For The Record with Lemhi Ventures’ Jodi Hubler

November 12  

6 Questions is a new interview series with Medical Alley leaders on the future of healthcare. Medical Alley Association’s membership includes leaders in healthcare delivery, payment, technology, and policy, which gives us – and in turn, you – access to diverse perspectives on how healthcare is changing and what lies ahead.

Medical Alley is the global epicenter of health innovation and care; 6 Questions, is meant to share insights and spark discussion. If you have a perspective on the future of healthcare, feel free to share it by reaching out to Frank Jaskulke, Vice President of Intelligence at [email protected]

This interview with Jodi Hubler has been lightly edited for clarity and length. To see more, click the button below.

Jodi Hubler is widely recognized for her keen insight, direct style of communication, and skillful stewardship of organizations from incubated startups to multibillion dollar corporations. She delivers a unique combination of executive leadership and venture capital investing expertise with direct experience in operations, governance, human capital, strategic planning and execution, culture change, and negotiations. As a strategic advisor and mentor to entrepreneurs and CEOs, she is especially adept at leading and governing in industries facing transformative change.

Jodi currently serves on the boards of Lemhi Ventures’ portfolio companies Bind, Digital Reasoning, PokitDok, and PlanSource, and serves as board chair of Recondo Technology. She previously served as a member or chair of seven additional Lemhi portfolio company boards. She also currently serves on the boards of CaringBridge, Central Logic, DHIT Global, and Medical Alley Association. Jodi is a frequent conference panelist and is a member of the Healthcare Executives Leadership Network and Women Business Leaders in Health Care Foundation.

Will the future of healthcare be most significantly defined by reigning in costs or accelerating outcomes?

Yes. That’s the interesting imperative of our time: It is no longer an “or” question, it’s an “and” imperative. For startups, the paradox is that the measure externally needs to be about achieving the triple aim of cost, quality and outcome all the while generating revenue, reducing risk, and increasing organizational resilience.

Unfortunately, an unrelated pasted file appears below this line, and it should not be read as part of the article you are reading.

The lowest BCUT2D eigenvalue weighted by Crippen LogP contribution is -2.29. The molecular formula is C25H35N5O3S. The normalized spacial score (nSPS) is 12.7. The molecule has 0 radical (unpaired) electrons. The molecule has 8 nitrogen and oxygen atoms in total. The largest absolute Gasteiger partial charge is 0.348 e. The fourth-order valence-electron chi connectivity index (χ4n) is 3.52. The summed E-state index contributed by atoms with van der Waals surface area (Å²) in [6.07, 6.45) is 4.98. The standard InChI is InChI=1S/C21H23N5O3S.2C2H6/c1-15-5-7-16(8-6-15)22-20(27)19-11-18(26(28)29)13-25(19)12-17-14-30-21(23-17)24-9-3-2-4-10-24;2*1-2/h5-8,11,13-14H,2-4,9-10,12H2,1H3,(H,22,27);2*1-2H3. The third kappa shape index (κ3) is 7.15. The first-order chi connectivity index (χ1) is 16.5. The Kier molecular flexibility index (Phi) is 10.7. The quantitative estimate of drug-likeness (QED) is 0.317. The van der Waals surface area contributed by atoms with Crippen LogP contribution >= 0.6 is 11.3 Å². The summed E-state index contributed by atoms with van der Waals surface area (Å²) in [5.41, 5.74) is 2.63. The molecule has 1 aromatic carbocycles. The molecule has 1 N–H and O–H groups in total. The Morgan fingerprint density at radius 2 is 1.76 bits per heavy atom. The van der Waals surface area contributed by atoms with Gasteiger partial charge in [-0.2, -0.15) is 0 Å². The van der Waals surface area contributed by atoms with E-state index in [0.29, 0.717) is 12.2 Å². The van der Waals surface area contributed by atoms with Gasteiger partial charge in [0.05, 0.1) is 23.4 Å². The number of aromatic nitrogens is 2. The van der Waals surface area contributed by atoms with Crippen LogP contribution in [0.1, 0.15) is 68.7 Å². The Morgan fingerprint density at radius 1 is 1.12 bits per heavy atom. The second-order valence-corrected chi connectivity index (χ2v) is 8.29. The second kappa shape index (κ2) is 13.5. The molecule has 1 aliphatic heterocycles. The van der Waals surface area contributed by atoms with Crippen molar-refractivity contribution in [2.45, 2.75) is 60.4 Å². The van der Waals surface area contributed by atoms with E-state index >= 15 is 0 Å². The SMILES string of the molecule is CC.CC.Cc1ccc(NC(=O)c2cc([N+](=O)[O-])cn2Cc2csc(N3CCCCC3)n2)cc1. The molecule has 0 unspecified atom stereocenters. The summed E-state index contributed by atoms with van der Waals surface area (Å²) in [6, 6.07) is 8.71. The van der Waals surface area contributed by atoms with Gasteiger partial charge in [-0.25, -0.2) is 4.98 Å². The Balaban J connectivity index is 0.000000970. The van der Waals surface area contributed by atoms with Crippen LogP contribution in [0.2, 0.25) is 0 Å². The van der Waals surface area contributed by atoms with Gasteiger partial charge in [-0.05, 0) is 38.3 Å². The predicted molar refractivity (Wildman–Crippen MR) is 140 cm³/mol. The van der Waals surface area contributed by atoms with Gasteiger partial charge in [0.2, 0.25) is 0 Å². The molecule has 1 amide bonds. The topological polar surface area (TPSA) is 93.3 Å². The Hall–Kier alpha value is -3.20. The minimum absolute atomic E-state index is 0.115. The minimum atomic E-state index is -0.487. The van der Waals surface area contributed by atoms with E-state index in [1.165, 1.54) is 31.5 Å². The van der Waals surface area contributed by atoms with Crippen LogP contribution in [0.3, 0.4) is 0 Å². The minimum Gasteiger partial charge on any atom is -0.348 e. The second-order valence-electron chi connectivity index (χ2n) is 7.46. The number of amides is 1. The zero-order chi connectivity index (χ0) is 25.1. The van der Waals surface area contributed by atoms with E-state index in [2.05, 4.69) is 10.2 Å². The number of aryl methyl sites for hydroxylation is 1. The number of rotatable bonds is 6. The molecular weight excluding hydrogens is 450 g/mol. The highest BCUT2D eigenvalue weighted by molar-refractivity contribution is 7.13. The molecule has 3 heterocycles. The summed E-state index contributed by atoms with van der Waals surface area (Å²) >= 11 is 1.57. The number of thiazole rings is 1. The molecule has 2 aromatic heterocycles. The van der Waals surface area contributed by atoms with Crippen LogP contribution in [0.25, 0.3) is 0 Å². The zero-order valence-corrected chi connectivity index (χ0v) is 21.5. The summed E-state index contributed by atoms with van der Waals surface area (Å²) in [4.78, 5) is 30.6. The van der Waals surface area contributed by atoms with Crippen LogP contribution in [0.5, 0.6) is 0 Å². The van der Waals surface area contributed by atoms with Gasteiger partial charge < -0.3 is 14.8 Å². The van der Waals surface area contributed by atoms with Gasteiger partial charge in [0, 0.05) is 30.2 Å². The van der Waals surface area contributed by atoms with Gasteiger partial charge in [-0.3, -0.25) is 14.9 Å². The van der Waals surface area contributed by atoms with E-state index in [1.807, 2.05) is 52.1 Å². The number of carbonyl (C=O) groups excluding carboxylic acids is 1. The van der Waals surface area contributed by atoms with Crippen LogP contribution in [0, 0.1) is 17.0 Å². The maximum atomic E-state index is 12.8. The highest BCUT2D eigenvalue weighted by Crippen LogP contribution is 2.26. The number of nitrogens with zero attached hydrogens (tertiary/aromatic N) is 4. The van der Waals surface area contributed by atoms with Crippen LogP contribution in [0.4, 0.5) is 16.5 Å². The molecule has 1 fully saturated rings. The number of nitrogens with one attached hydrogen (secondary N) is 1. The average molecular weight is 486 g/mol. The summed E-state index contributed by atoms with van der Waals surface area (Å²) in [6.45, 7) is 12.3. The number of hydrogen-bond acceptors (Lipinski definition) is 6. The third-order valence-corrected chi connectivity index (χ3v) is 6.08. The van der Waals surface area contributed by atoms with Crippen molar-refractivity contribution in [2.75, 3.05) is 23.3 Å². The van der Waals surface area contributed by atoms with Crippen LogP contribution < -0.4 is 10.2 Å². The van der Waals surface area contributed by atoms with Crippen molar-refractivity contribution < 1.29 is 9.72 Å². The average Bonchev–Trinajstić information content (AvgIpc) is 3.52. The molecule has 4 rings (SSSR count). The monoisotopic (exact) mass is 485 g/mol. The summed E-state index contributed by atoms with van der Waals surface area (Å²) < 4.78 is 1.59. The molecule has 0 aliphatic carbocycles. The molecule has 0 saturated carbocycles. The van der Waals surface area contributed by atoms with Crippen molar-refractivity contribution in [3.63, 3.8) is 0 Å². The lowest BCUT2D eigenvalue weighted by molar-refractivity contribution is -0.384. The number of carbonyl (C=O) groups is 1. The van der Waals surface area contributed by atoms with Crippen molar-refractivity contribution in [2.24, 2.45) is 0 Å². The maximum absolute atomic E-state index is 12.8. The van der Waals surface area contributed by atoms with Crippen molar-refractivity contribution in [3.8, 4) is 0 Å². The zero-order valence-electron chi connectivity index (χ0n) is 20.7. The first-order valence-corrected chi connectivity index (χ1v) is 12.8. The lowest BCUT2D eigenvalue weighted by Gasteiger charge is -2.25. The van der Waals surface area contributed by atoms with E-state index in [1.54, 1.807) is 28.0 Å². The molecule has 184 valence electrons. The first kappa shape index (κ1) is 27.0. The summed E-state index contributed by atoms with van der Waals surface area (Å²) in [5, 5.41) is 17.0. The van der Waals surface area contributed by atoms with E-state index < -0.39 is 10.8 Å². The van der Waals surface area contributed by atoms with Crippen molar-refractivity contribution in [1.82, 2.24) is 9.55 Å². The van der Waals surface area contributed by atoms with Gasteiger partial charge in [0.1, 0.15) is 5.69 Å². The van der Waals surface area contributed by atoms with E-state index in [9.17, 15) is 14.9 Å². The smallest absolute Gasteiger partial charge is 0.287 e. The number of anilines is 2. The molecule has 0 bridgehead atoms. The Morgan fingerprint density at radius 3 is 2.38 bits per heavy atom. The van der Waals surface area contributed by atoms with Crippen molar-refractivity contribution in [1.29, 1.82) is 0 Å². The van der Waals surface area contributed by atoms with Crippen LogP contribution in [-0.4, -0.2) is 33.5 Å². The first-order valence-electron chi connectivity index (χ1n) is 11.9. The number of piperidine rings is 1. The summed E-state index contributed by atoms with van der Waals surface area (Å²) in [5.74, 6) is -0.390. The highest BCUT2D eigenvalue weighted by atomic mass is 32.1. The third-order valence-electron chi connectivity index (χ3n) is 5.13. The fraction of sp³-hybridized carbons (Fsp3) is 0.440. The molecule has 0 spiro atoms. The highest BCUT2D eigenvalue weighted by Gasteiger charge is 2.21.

What is the definition of value in healthcare today and what should it be? 

The definition of value is like beauty – it’s all in the eye of the beholder, and it is significantly dependent on where one sits within the value-stream map of healthcare. In our current system, it’s all too often defined by reimbursement which, on one hand, limits the rate of change and, on the other, has more recently accelerated the rate of change as consumers have been more willing to pay and insert themselves, actively demanding change in line with their view of value: cost and convenience. A consumer centric definition will increasingly become the norm.

What’s the biggest “blind spot” in healthcare today?

We still see a fair amount of denial in the system as to the rate of change– think Blockbuster vs. Netflix.

What’s the venture capital sector’s biggest “blind spot?” 

We have a math problem building. Massive amounts of funding having gone into a significant number of companies with disproportionately fewer number of exits. The system is at risk of having propagated our own hype curve.

Why is a presence in Minnesota, known as the Medical Alley, critical to your company?

Minnesta is in our roots as founders of Definity Health, and the ecosystem continues to prove to be a very strong market to start companies, particularly as it relates to talent.

What is the one thing, other than time or money, you wish you had more of? 


To learn more about Lemhi Ventures visit  

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